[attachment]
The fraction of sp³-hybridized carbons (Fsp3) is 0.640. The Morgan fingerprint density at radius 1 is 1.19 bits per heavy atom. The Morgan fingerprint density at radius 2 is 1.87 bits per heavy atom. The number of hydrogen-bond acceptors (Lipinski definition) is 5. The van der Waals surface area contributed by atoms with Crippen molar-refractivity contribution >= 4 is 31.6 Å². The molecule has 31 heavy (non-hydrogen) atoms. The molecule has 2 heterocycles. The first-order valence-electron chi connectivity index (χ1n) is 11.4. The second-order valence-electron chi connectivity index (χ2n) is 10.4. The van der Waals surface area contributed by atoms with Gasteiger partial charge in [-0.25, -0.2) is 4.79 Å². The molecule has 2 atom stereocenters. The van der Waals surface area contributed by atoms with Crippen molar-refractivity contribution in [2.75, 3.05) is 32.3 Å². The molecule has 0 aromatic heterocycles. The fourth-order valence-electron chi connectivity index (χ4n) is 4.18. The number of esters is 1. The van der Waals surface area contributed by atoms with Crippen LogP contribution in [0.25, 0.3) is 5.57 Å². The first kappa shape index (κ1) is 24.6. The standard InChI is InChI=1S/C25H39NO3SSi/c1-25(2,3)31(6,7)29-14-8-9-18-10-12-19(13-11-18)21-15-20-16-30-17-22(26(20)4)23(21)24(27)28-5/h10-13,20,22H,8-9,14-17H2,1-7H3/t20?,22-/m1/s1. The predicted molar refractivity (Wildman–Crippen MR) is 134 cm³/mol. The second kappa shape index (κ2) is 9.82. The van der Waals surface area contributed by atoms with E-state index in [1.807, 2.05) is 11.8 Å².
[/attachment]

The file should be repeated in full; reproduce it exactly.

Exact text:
The fraction of sp³-hybridized carbons (Fsp3) is 0.640. The Morgan fingerprint density at radius 1 is 1.19 bits per heavy atom. The Morgan fingerprint density at radius 2 is 1.87 bits per heavy atom. The number of hydrogen-bond acceptors (Lipinski definition) is 5. The van der Waals surface area contributed by atoms with Crippen molar-refractivity contribution >= 4 is 31.6 Å². The molecule has 31 heavy (non-hydrogen) atoms. The molecule has 2 heterocycles. The first-order valence-electron chi connectivity index (χ1n) is 11.4. The second-order valence-electron chi connectivity index (χ2n) is 10.4. The van der Waals surface area contributed by atoms with Gasteiger partial charge in [-0.25, -0.2) is 4.79 Å². The molecule has 2 atom stereocenters. The van der Waals surface area contributed by atoms with Crippen molar-refractivity contribution in [2.75, 3.05) is 32.3 Å². The molecule has 0 aromatic heterocycles. The fourth-order valence-electron chi connectivity index (χ4n) is 4.18. The number of esters is 1. The van der Waals surface area contributed by atoms with Crippen LogP contribution in [0.25, 0.3) is 5.57 Å². The first kappa shape index (κ1) is 24.6. The standard InChI is InChI=1S/C25H39NO3SSi/c1-25(2,3)31(6,7)29-14-8-9-18-10-12-19(13-11-18)21-15-20-16-30-17-22(26(20)4)23(21)24(27)28-5/h10-13,20,22H,8-9,14-17H2,1-7H3/t20?,22-/m1/s1. The predicted molar refractivity (Wildman–Crippen MR) is 134 cm³/mol. The second kappa shape index (κ2) is 9.82. The van der Waals surface area contributed by atoms with E-state index in [1.807, 2.05) is 11.8 Å².